The Environmental Protection Agency has said Ireland is not investing quickly enough to provide the infrastructure needed to treat waste water.
In its latest report, 'Urban Waste Water Treatment in 2017', the EPA said deficiencies exist in many treatment plants and public sewers.
The report found that raw sewage from the equivalent of 88,000 people in 38 towns and villages flows into the environment every day.
Among its other findings, 28 of Ireland's 179 large towns and cities failed to meet adequate standards to prevent pollution and protect public health.
There were some improvements however, including a fall in the number of priority areas, where treatment needs to improve, from 148 to 132.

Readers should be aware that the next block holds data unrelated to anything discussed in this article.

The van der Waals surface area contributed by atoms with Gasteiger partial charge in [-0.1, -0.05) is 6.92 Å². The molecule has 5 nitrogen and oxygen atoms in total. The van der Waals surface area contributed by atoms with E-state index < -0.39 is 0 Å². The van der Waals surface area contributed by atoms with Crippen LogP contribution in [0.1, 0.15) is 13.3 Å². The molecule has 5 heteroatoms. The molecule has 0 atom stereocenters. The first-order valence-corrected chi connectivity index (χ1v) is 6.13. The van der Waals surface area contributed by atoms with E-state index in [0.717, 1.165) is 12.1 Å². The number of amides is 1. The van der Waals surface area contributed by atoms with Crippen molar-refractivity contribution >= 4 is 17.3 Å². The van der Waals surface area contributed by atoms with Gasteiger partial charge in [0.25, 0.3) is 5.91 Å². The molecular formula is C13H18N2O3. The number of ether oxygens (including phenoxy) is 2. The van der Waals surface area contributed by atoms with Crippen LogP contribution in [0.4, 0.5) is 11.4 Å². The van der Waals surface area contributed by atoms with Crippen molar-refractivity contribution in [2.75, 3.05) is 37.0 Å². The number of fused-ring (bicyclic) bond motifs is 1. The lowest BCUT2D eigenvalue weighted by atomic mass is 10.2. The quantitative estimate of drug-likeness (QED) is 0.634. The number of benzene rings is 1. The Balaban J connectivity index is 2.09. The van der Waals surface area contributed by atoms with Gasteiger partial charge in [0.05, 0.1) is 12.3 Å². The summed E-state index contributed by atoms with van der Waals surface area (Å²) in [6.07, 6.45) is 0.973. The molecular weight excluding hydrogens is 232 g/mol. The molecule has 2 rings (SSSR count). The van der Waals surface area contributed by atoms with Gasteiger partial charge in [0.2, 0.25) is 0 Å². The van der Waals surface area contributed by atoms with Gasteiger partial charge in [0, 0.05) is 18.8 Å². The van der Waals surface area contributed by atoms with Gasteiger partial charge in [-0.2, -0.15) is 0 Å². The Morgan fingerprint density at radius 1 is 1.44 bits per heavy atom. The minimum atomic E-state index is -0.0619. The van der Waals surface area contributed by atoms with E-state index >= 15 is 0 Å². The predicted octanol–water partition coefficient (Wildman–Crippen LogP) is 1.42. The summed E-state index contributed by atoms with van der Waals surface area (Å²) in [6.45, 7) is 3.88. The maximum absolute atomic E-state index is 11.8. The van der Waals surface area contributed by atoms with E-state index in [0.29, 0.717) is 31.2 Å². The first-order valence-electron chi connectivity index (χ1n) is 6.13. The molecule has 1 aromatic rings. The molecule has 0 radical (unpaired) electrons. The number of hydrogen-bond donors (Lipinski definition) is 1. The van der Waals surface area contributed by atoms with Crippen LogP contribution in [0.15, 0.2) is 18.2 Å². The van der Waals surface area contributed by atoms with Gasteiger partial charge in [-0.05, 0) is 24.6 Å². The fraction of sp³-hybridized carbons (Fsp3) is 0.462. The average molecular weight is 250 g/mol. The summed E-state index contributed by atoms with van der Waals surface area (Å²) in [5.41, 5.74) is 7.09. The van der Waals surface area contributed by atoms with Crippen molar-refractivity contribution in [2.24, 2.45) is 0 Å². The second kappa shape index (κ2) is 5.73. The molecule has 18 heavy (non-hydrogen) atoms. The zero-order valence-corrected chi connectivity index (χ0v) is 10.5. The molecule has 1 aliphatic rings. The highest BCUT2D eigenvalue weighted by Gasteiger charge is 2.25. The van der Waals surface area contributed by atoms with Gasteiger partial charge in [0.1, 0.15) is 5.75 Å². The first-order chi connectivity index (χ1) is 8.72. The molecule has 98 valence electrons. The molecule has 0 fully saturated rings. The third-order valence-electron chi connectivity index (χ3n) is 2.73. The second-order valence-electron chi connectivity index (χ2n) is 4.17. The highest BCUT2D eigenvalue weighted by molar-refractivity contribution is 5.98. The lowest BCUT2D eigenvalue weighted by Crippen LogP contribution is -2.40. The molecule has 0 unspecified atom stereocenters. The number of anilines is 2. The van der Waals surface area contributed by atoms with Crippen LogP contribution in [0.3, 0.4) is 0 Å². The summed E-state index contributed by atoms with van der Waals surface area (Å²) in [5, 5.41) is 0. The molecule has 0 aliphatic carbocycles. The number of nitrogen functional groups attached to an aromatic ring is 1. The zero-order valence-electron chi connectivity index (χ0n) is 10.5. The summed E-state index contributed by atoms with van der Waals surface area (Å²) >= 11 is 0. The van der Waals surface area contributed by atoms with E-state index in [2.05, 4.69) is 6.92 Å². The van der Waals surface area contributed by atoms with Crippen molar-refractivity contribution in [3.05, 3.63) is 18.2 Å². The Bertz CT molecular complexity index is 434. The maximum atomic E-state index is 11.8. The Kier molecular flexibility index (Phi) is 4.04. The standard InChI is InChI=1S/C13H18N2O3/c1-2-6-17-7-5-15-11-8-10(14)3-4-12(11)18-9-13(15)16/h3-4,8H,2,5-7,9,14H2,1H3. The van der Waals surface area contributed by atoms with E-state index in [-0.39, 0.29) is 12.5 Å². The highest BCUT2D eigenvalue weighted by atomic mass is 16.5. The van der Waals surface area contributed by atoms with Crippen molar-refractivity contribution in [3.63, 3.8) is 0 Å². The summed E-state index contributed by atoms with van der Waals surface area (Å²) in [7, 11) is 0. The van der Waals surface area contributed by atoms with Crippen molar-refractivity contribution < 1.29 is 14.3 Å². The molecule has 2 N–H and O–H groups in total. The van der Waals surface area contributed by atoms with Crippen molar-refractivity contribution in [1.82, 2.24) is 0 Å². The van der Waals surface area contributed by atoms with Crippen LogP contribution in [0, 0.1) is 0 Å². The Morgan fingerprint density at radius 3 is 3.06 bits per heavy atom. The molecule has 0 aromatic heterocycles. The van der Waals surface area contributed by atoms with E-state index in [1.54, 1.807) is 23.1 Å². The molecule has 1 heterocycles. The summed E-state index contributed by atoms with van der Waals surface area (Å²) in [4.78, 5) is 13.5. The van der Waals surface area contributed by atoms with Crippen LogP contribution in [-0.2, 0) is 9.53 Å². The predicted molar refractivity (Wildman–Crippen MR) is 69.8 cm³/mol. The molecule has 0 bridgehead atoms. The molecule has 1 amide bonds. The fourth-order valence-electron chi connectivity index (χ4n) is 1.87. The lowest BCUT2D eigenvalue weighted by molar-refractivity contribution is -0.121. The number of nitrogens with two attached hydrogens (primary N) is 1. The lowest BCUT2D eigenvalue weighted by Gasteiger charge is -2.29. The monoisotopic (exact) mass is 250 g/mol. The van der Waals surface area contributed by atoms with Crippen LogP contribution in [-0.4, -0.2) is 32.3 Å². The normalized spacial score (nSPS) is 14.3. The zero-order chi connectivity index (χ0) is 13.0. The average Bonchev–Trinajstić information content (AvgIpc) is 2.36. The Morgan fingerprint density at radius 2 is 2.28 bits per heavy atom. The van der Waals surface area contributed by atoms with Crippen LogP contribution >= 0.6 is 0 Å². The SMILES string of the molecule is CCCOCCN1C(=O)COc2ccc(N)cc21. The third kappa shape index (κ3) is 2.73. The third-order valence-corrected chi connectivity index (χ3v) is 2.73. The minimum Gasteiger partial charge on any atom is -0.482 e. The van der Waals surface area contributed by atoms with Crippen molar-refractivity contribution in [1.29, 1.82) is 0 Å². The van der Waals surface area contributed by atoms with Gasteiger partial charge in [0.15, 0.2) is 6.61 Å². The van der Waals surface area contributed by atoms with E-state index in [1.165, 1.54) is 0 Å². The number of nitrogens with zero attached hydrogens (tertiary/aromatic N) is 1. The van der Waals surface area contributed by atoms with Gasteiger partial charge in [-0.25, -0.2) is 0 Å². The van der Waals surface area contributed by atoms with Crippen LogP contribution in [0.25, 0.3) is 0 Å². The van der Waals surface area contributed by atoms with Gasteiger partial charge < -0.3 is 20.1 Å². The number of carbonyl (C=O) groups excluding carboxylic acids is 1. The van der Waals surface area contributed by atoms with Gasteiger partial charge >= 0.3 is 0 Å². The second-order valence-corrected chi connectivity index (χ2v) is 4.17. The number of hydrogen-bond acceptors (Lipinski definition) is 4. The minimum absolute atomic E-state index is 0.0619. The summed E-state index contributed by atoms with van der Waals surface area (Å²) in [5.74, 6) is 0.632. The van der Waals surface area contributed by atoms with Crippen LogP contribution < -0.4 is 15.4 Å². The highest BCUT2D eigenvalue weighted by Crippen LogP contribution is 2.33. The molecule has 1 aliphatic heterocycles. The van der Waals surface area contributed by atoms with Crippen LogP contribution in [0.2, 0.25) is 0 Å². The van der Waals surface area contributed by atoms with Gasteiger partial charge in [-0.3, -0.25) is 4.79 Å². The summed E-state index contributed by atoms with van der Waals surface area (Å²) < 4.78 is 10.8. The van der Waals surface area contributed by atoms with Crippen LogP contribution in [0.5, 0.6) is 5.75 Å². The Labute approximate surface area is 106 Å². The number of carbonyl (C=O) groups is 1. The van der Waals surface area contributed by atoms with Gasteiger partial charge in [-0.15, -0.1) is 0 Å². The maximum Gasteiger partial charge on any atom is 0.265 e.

Discharges of raw sewage from six urban urban areas has also ceased.
Overall the report is warning that waste water poses a threat to the quality of Ireland's rivers, lakes and coastal waters and is putting our health at risk and called on Irish Water to increase investment.
Commenting on the report Dr Tom Ryan, Director of the EPA's Office of Environmental Enforcement, said: "Ireland is not addressing the deficiencies in its waste water treatment infrastructure at a fast-enough pace.
"It is unacceptable that, 13 years after the final deadline to comply with treatment standards, there are still 28 large towns and cities discharging inadequately treated sewage that fails to meet these standards. This is putting our health at risk and is having an impact on our rivers, lakes and coastal waters."